Trailer Brake Controller Installation - 2013 Ford Edge

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How to Install the Trailer Brake Controller on a 2013 Ford Edge


Speaker 1: Today on our 2013 Ford Edge, we will be having a look at and installing the Draw-Tite Activator IV Trailer Brake Controller, part number 5504.To ease our installation, we will be using the ETBC7 Installation Kit as well, along with the Draw-Tite Replacement Brake Control Plug-in Harness. The Brake Controller's part number 20127.Now, my favorite thing about this, the sync feature is very nice. It will really let you dial in to almost make it like a proportional brake controller, but give you the benefits that a time-delay controller offers.Now, this brake controller is a nice, time delayed unit that has more features than some of the cheaper models, but yet this is still a very affordable unit to get for your vehicle. What a time delayed brake controller does over proportional brake controller is, any time your foot's on the brake pedal, the brakes are applied on your trailer even if you're not moving. This is great for if you're using your brake controller on an off-road style trailer.Now, this brake controller has three functions on it that you need to concern yourself with. Right now is your gain.

When your foot is on the brake pedal, this is your maximum amount of braking power that's gonna be there. Your gain buttons are over to the left side of it. You can go up all the way to 10 or you can back it down to zero, which would be no brake assist at all on your electric trailer brakes.So, let's go ahead and put it all the way up to 10. I'm gonna take my foot off the brake now. Put my foot back on the brake and you'll notice that it gradually steps its way up to 10.Now, you can actually control how fast the trailer brakes are being applied by using your sync feature over here to the right.

We have it go all the way up to nine . We'll let the screen shut off here. When I step on the brakes, you can see how fast it applies them. Basically it will give you instant full power on your trailer brakes when you have your sync turned all the way up.We back it down to five, you'll see it speeds up fairly quick, but not as fast. And if we go down to zero, it's a gradual step up.

So you can dial in your trailer brakes to your liking depending on your application, which is something you can't do with a lot of other time-delayed brake controllers.The final control that you have is your manual override, right here down at the bottom. It's a slider knob, and the further over you slide, the more power you get depending on how high you have your gain set. So if you only have your gain set down at five, when you slide it over, it'll only go to five.So, what this manual override will allow you to do is, if your trailer started to jackknife behind your vehicle and you wanted to bring it back in line, you could apply just the brakes on it by using the manual override without stepping on your vehicle's brake pedal, slowing it down as well. This will bring it back in track and get you more under control.Now, this brake controller will work with electric trailer brakes on trailers that have anywhere from one to four axles.Now that we've got awesome features, we'll show you how to get it installed.To begin our install, if you look at the bottom of our hitch, I've mounted a bracket so we have a place to mount our seven-way connector. This is a short, no-drill bracket.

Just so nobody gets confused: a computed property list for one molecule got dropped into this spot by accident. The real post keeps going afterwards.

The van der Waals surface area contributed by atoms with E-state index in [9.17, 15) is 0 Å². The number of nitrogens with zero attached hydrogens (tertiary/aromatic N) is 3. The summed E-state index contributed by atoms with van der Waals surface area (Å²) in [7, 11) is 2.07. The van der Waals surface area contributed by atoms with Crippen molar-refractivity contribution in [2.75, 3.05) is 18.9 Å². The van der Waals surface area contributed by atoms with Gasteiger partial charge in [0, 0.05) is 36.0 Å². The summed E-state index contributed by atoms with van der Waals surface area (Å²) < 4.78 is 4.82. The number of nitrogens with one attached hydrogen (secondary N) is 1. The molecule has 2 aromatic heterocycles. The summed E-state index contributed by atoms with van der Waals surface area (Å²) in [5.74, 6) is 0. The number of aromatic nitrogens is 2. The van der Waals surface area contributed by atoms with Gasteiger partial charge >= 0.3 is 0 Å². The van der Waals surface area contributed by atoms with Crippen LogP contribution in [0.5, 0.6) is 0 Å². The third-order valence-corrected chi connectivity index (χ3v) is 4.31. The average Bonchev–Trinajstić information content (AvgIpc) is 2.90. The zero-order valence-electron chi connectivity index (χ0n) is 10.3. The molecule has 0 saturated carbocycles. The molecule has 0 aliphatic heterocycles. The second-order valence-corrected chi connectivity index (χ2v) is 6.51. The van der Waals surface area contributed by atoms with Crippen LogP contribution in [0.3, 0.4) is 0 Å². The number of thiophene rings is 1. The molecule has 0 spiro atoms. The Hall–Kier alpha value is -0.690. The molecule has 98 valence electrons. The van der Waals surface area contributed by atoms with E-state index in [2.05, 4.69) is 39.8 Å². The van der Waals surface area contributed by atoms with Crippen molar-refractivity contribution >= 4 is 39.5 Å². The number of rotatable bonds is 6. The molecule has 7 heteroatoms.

It attaches around your hitch with a hose clamp. You can just trim off the excess when you're done.We have a longer one as well. It's part number 18136. The reason I chose a short one, when we mount this on there, it gives us adequate clearance to get our pin and clip out on our hitch. If we had a longer one, it could be blocked by it.All right, our four-pole flat trailer connector that was previously installed on our vehicle, we have a lot of excess slack in it. We don't need this connector or this much slack, so I'll just cut off the excess right here and then I will separate all four of our wires.We went ahead and stuck our separated wires through the hole in our bracket here. Now we'll attach our seven-way to the bracket using the provided hardware.Now we're tighten down our hardware.Now we'll cut off our four-pole flat connector on our seven-way so we can attach it to the wires we already cut off. Our purple wire here is for our reverse light output. In our particular application, we will not be using that. I'll just trim that off here. Now we're gonna cut off these butt connectors from our blue and our black wire because we're gonna replace them with heat shrink ones.Our white wire here has an extension with a ring terminal on it. We're not gonna utilize the ring terminal. We're gonna utilize a brown that's inside the vehicle, and we'll just tie this in to our brown wire. So we'll just cut that off there.Now we'll strip back the insulation from all of our wires and attach them with heat shrink butt connectors. They are better for being outside in the elements. They will prevent rust and corrosion and water buildup, causing a poor connection or a short. So, we'll just strip every single wire that we have.Now, these blue butt connectors, we'll use these on a smaller gauge wire. We'll use yellow ones for 10 to 12-gauge wire on the bigger wires.All right, as you can see, we just matched up green to green, yellow to yellow, brown to brown, and white to white. I stuck on some butt connectors here to our black and our blue wires as well. Gonna use our larger gauge ones.Before we use our heat gun -- which we have available on our website -- to shrink these down, we're going to attach our two wires that we need to run up to the front to here, and we'll shrink them all down at once.Okay, this is our gray duplex wire. We have two wires inside here. We need to separate them by taking a utility knife, going right down the middle, and we'll open it up. We'll find our two wires, remove that, and we'll strip back the insulation from both our wires.Okay, we'll take our black wire from our Duplex wire and we'll match that up with our black wire off of our seven-way. The white wire will combine with the blue wire. Black wires are constant 12-volt power and the white wire is from our brake controller. That's the output for your trailer brakes.And so we'll heat shrink all these down now. It's important to use a heat gun versus a lighter because it's indirect heat versus a direct flame, which can damage the heat shrink connector.All right, with all of our wires now connected and heat shrinked, I'm gonna tape our wires up together a little bit so we don't have any color wires hanging behind our vehicle.See our gray power wire, we tucked up over our heat shield on the driver's side for exhaust. Goes up above that, comes out and avoids our exhaust by plenty of room. You want to make sure you avoid sources of heat and moving parts. Went above our rear subframe, got it zip tied to this wiring harness near the end of our fuel tank. Comes alongside our fuel tank, zip tied to another wiring harness, and then there's a spot here where there's two holes in the frame. I got it zip tied through there and secured it up that. Went up and over our underbody shield here, zip tied it to a bracket for our brake and fuel lines in a couple locations, and then one here. Went above this brace for our subframe in the front, and then there's an extra hole here for an extra fuel line or brake line. It wasn't occupied, and I ran our wire right through that, and that'll hold it nice and tight up against our firewall.We dropped down a pole wire from our engine bay and taped our gray duplex wire to it so they can pull it on up. Here's our pull wire, and pull it on up, now. There's our gray wire.We went ahead and removed the battery from our vehicle because there's grommet behind it and the firewall that we're gonna need to pass some wires through.With the battery out of the way, this is the perfect opportunity for us to mount our circuit breakers. We're gonna be using two. We're gonna use a 40 amp, and this will be for our feed going to the constant 12 volt on the outlet, and our 30 amp, which will power our brake controller inside the vehicle.We're gonna mount both of these against the firewall up here in this recessed area, and we'll secure this to the firewall with some inaudible 00:08:42 screws.Now, just like we did in the back, we removed our gray sleeve that covers both of our wires. We did it all the way to the very end of them. We're gonna take our black wire now. Measure on over to the auxiliary terminal on our 40 amp breaker, that's the one closest to the engine. That's the top terminal, it's the silver one. Once you have measured off how much wire we're gonna need, we'll mark it with our fingers and cut off the excess.We'll strip off some insulation, and we'll take one of our small yellow ring terminals. Stick it on that wire inaudible 00:09:18. With the nut removed, we'll slide it on to the terminal and reinstall the nut to tighten that down later.Now we'll take the black wire that we cut off. Cut off one end of the insulation and we'll attach another small ring terminal to that, and that will go to the auxiliary port on our other breaker. This will power our brake controller.We went ahead and put our black wire that went to our 30 amp breaker through the firewall as well as our white wire that goes all the way back to our blue wire on our seven-way, and we'll just pull the slack all the way out.All right, now we will cut off our excess wire from our black and white wire to about where our OBD-2 port is. That's a good measuring point, and we'll cut off the excess. Then we'll strip out the insulation for our wires and attach the yellow butt connectors that come with our kit. I'm not using heat shrinks because we're inside the car and they're well-protected from the elements.Now we'll strip back our black wire on our additional brake control harness that we're using with this installation and the blue wire. The black wire will go to the black wire that we put through the firewall, and the blue wire will go to the white wire.Now remove this 10 millimeter nut off our negative battery post. I'll take another segment of our white wire that we have left, strip off one end, and we'll attach one of our large ring terminals to this wire, and we'll slide that over the stud on the negative battery post and reinstall the nut. Then we'll pass that white wire through the firewall just like we did the other two.All right, so this white wire, we'll cut off the excess. Trim back the insulation. After placing the butt connector on to the white wire, we'll crimp it down in to place and now we'll get the white wire off of our brake controller harness, and that leaves us with our red wire, which we need to attach to the cold side of our brake light switch. I've already determined which wire we'll be using for that before we disconnected our battery.This is our brake light switch. Now, to determine which wire it is, inaudible 00:11:53 your test light that comes with the ETBC7 kit. Poke a wire and then you can step down on the brake pedal and the wire will only have power going to it when the pedal is depressed. Either one of these purple and white wires right here will work. These are both cold side for our brake light switch.All right, so, we'll slide our quick connect on to the purple and white wire, and we'll slide our red wire in to the other end of the quick connect and we'll squeeze it shut with a pair of pliers. Now that we have it closed down over both of our wires, you see the tab is fully recessed inside the connector, so let's close our cover up on over it. This will lock it in place.Went ahead and put our battery back in position now since we have all of our wires through the firewall. Now we need to make our connections from our breaker on the battery side of it to the positive post on our battery. So, right in here or here will work just fine.We'll strip back some insulation from our black wire, put on a small yellow ring terminal, and crimp it in to place. We'll go to one of our breakers -- doesn't matter which one -- and attach that on to the stud. We'll measure off how much we need to connect to one of our studs here, cut off the excess, and we'll attach one of our large ring terminals to it and we'll repeat the process for the other breaker.Now we'll tighten down the nuts in our breakers before we connect them to the positive terminal on our battery. Now we'll take a 10 millimeter socket, remove this nut from our terminal on our battery post, and we'll slide both of our ring terminals on over that stud and reinstall the nut. Tighten it back down, close that on back up over it.All right, now we will mount our bracket which will attach our brake controller to our dash on the right side of our steering wheel just below this vent opening, here, for your inside temperature sensor. Use the self-tapping screws.Okay, that gives us a nice, solid mount. Now we'll screw our controller in to the mount using the provided screws. A right angle screwdriver is very handy for this. Okay, now we'll plug our brake controller in to the harness.Now we went ahead and bundled up all of our excess slack in our wiring up underneath the dash, making sure we avoided our pedals and the steering column.And that completes our look at and installation of the Draw-Tite Activator IV Trailer Brake Controller, part number 5504 on our 2013 Ford Edge.